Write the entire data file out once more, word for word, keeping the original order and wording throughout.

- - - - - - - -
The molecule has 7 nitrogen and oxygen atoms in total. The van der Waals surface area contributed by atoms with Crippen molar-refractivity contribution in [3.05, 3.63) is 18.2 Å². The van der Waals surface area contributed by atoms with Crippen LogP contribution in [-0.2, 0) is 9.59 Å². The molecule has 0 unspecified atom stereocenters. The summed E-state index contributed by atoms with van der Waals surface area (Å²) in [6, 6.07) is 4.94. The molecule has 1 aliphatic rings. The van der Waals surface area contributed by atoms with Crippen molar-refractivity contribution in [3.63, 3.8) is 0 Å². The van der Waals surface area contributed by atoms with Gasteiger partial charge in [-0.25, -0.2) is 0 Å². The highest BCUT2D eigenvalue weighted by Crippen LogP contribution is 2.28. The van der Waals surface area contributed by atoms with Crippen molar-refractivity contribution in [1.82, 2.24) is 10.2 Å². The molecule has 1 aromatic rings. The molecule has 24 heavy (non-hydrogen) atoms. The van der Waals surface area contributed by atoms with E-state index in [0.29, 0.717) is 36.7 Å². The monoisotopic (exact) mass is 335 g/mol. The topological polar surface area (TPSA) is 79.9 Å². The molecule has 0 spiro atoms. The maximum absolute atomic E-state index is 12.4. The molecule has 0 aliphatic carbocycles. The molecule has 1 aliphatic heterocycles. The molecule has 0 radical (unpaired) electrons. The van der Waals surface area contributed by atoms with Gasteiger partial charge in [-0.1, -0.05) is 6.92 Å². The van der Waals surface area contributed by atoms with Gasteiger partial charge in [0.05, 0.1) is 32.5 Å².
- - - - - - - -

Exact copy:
The molecule has 7 nitrogen and oxygen atoms in total. The van der Waals surface area contributed by atoms with Crippen molar-refractivity contribution in [3.05, 3.63) is 18.2 Å². The van der Waals surface area contributed by atoms with Crippen LogP contribution in [-0.2, 0) is 9.59 Å². The molecule has 0 unspecified atom stereocenters. The summed E-state index contributed by atoms with van der Waals surface area (Å²) in [6, 6.07) is 4.94. The molecule has 1 aliphatic rings. The van der Waals surface area contributed by atoms with Crippen molar-refractivity contribution in [3.63, 3.8) is 0 Å². The van der Waals surface area contributed by atoms with Gasteiger partial charge in [-0.25, -0.2) is 0 Å². The highest BCUT2D eigenvalue weighted by Crippen LogP contribution is 2.28. The van der Waals surface area contributed by atoms with Crippen molar-refractivity contribution in [1.82, 2.24) is 10.2 Å². The molecule has 1 aromatic rings. The molecule has 24 heavy (non-hydrogen) atoms. The van der Waals surface area contributed by atoms with E-state index in [0.29, 0.717) is 36.7 Å². The monoisotopic (exact) mass is 335 g/mol. The topological polar surface area (TPSA) is 79.9 Å². The molecule has 0 spiro atoms. The maximum absolute atomic E-state index is 12.4. The molecule has 0 aliphatic carbocycles. The molecule has 1 aliphatic heterocycles. The molecule has 0 radical (unpaired) electrons. The van der Waals surface area contributed by atoms with Gasteiger partial charge in [-0.1, -0.05) is 6.92 Å². The van der Waals surface area contributed by atoms with Gasteiger partial charge in [0.05, 0.1) is 32.5 Å².